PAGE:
LOS ANGELES (CN) — The latest round in a bitterly fought dispute over John Steinbeck’s estate began Tuesday as the author’s step-daughter told a trial court that Steinbeck’s late son and his widow tried to scare studios away from movie adaptations of “Grapes of Wrath” and “East of Eden.”
In 2014, Waverly Scott Kaffaga, the daughter of Steinbeck’s wife Elaine Steinbeck, filed a lawsuit as executor of her mother’s estate. She claims that Thomas Steinbeck, his wife Gail and their company Palladin Group interfered in negotiations between the estate and Dreamworks Studios to make a “Grapes of Wrath” adaptation and an “East of Eden” movie at Universal Studios.
Steinbeck left all his intellectual property rights to Kaffaga’s mother and set up a $50,000 trust for Thomas and John Steinbeck IV, his sons from a previous marriage. Kaffaga is the daughter of the late movie star Zachary Scott and took control of the copyrights after her mother died in 2003.
Thomas, also a published author, died last year but became better known for a family feud that picked up steam in 1981 when he and his brother sued Elaine Steinbeck for a greater share of royalties from Steinbeck’s works.
Under a 1983 settlement agreement, the parties agreed to an even three-way split on the royalties from certain Steinbeck books. After Elaine died, Thomas again mounted a legal challenge against Kaffaga as her mother’s successor but was frustrated by a court of appeal.
The battle did not stop there. Kaffaga said in her lawsuit that Thomas Steinbeck his wife Gail Knight Steinbeck and their company The Palladin Group intentionally interfered in several Steinbeck projects, including audiobook versions of Steinbeck’s works at Penguin, a Steinbeck-inspired concert featuring Mumford & Sons, and a documentary film about “The Grapes of Wrath.”
The court already has granted summary judgment to Kaffaga on her claims of breach of contract and slander of title. Now a federal jury will decide a final claim of intentional interference and whether she is entitled to damages. The first day of trial began Tuesday.
Front and center at trial are the proposed adaptations at Dreamworks Studios for “The Grapes of Wrath” and at Universal for “East of Eden.” Steven Spielberg and Daniel Day Lewis were attached to the former and Jennifer Lawrence and writer-director Gary Ross to the latter.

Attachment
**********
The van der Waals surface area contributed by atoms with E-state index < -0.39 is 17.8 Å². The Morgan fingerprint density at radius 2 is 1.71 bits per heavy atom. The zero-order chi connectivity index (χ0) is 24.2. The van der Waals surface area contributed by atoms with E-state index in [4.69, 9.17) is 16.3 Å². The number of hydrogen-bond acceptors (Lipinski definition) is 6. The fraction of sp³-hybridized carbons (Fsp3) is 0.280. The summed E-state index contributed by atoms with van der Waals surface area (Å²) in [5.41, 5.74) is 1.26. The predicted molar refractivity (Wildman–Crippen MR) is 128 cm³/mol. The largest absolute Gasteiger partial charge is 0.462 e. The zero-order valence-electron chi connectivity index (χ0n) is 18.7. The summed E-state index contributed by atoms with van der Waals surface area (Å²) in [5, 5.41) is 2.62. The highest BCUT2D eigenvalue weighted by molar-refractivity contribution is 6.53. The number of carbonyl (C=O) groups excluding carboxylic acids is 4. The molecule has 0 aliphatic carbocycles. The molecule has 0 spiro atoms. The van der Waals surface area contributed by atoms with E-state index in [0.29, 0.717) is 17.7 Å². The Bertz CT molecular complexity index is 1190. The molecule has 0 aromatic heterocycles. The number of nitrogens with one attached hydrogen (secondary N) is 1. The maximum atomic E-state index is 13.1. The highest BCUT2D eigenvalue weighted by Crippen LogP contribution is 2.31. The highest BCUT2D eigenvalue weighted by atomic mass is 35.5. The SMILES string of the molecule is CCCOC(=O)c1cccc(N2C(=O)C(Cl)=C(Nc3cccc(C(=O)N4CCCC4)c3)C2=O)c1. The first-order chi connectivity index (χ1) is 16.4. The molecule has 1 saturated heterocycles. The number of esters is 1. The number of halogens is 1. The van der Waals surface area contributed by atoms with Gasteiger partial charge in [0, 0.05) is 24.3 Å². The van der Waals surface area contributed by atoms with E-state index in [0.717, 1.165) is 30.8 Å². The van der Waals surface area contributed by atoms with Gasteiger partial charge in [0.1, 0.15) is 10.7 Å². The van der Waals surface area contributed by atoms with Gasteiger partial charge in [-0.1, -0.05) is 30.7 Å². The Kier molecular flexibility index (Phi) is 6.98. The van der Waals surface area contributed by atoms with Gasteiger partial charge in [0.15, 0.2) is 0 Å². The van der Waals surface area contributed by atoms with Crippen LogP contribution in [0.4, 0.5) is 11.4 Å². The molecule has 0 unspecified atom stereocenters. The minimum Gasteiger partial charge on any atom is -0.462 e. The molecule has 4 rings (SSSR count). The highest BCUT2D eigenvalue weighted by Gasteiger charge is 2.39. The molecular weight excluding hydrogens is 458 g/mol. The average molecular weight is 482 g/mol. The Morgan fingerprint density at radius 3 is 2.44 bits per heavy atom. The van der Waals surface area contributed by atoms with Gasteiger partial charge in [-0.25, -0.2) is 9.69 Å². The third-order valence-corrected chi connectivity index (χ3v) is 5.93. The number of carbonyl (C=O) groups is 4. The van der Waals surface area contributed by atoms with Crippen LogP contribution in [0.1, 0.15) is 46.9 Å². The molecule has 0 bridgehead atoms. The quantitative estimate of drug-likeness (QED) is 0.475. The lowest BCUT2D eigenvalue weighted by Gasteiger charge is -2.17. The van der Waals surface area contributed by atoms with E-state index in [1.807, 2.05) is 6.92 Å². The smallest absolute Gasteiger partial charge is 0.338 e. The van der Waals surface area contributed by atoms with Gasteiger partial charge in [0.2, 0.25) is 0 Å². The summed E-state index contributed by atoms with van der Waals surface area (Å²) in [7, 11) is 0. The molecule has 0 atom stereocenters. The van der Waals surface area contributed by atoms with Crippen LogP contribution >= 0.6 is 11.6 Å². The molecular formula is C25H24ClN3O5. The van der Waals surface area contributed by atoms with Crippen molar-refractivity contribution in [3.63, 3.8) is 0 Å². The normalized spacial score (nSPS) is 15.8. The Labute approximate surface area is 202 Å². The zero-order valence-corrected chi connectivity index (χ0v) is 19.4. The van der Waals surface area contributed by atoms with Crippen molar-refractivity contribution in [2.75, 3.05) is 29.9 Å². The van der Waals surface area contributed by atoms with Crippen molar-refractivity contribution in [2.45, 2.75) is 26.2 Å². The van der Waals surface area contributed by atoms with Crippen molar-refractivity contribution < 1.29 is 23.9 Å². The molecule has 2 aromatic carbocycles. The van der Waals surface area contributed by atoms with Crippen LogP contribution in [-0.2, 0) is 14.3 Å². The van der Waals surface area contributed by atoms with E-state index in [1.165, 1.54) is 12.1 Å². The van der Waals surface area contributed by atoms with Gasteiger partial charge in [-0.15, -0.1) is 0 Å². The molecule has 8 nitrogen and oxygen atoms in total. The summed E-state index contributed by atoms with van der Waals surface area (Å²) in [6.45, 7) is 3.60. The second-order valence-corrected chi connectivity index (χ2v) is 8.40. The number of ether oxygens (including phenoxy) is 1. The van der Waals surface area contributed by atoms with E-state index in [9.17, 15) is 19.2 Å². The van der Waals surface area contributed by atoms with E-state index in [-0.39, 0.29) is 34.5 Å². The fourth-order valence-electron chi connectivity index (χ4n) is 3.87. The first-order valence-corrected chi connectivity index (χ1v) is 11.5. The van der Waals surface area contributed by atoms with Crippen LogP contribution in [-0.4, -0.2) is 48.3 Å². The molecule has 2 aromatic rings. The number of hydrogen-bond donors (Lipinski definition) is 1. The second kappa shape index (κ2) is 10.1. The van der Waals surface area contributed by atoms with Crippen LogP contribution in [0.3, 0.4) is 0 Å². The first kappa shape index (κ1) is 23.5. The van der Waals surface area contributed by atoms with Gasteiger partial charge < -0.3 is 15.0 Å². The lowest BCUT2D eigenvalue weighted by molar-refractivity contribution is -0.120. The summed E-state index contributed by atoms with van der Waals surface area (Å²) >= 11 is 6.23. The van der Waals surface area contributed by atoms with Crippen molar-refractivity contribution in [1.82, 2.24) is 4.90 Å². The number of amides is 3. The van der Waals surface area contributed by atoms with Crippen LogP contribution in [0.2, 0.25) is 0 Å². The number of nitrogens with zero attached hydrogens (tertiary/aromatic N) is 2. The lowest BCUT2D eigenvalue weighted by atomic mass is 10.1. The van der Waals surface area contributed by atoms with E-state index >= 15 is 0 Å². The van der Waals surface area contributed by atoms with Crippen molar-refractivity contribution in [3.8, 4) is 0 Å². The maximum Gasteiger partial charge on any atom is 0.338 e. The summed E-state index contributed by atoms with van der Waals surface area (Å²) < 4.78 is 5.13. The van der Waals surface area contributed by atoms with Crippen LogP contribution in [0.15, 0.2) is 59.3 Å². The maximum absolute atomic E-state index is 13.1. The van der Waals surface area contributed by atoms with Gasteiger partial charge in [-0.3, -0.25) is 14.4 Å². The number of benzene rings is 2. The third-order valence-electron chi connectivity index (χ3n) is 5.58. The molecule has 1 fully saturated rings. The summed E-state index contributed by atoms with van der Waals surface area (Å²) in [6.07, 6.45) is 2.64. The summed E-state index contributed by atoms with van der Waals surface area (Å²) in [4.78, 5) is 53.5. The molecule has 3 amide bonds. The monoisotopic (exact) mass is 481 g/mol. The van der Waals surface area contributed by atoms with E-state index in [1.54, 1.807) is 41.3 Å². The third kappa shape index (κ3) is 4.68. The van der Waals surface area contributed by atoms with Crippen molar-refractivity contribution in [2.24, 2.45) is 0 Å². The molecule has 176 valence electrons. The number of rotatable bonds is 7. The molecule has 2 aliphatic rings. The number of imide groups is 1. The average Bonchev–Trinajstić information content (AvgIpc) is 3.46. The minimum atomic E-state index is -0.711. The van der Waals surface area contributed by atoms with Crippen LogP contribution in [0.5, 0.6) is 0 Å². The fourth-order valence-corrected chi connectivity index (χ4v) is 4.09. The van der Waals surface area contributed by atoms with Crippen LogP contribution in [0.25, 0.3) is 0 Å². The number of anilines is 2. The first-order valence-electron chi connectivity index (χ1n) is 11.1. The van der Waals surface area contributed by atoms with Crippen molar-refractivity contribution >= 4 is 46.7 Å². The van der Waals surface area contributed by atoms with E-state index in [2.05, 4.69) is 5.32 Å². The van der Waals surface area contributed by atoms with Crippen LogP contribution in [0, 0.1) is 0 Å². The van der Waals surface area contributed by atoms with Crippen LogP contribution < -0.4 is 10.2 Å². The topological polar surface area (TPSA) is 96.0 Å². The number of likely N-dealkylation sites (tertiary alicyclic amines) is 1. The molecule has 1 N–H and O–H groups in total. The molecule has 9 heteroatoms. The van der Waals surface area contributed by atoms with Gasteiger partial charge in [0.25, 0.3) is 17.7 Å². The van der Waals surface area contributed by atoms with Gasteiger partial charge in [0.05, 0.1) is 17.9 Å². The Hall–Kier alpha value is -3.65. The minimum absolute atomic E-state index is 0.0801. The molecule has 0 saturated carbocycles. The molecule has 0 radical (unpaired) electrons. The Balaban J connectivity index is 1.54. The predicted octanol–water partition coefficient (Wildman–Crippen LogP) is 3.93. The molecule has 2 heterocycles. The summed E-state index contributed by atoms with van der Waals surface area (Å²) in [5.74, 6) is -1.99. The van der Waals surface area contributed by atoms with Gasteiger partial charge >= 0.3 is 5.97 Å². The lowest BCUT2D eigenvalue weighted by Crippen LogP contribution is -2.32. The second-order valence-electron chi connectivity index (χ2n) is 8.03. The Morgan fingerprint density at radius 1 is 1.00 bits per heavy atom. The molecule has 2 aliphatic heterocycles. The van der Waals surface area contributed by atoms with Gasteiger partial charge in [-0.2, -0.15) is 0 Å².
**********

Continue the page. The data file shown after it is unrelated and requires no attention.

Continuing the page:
In her opening argument, Kaffaga’s attorney Susan Kohlmann said Gail Knight Steinbeck contacted studios once she learned about a project and cast doubt over rights, to frustrate the estate.
Steinbeck had bequeathed the copyrights to his work to Elaine to protect and continue his legacy, Kohlmann said. She urged jurors to protect the author’s legacy for the “next 50 years.”
“At every turn, you will hear, they have been stopped,” Kohlmann told the four men and three women of the jury.
Gail Knight Steinbeck’s attorney Matthew Berger tried to downplay Kaffaga’s family ties to John Steinbeck, noting that she was not related to the author by blood.
“She is not one of his heirs,” he said.
He said that Gail inserted herself into the movie deals to make sure there was a clean chain of title and so that Thomas, the only living son of John Steinbeck, would be part of the “Grapes of Wrath” film.
“None of our clients intentionally interfered with anything. In fact, the opposite is true,” Berger said.
Waverly Scott Kaffaga sat in the courtroom during proceedings, while Gail Knight Steinbeck sat with her attorneys. Both women took the stand in the afternoon.
Kaffaga said her mother had taken the mission of protecting Steinbeck’s legacy “very seriously.”
When Kohlmann asked why she had filed suit, Kaffaga replied: “Because I haven’t been able to do what my mother would want me to do – what John would want me to do.”
“The catalog has been dirtied by these legalities,” Kaffaga said. “The whole Steinbeck canon has been put into doubt by this constant interference.”
Thomas died last year at 72 of chronic obstructive pulmonary disease. Jurors watched Thomas in a video deposition. He made clear his disdain for prior court rulings and said he would keep fighting.
“I have no intention of stopping my challenge to all of those things,” he said.
When Gail Knight Steinbeck took the stand she testified that in the past 10 years she has received at least $120,000 a year in royalties from domestic sales of Steinbeck’s books, and probably more. In 2017, Thomas’ estate received $200,000 from book royalties, she said.
Kohlmann asked about the comment she made in a July 2012 email that appeared related to the ongoing dispute with Steinbeck’s estate. She wrote: “It isn’t over until I draw my last breath.”
Gail Knight Steinbeck brushed off the comment.
“Oh that’s silly,” she said.
U.S. District Judge Terry Hatter is presiding over the trial.
Director John Ford adapted “Grapes of Wrath” for the screen in 1940 with Henry Fonda starring in the Depression-era film. In 1955, Elia Kazan made “East of Eden” starring James Dean.
John Steinbeck died in 1968. He was awarded the Nobel Prize for Literature in 1962.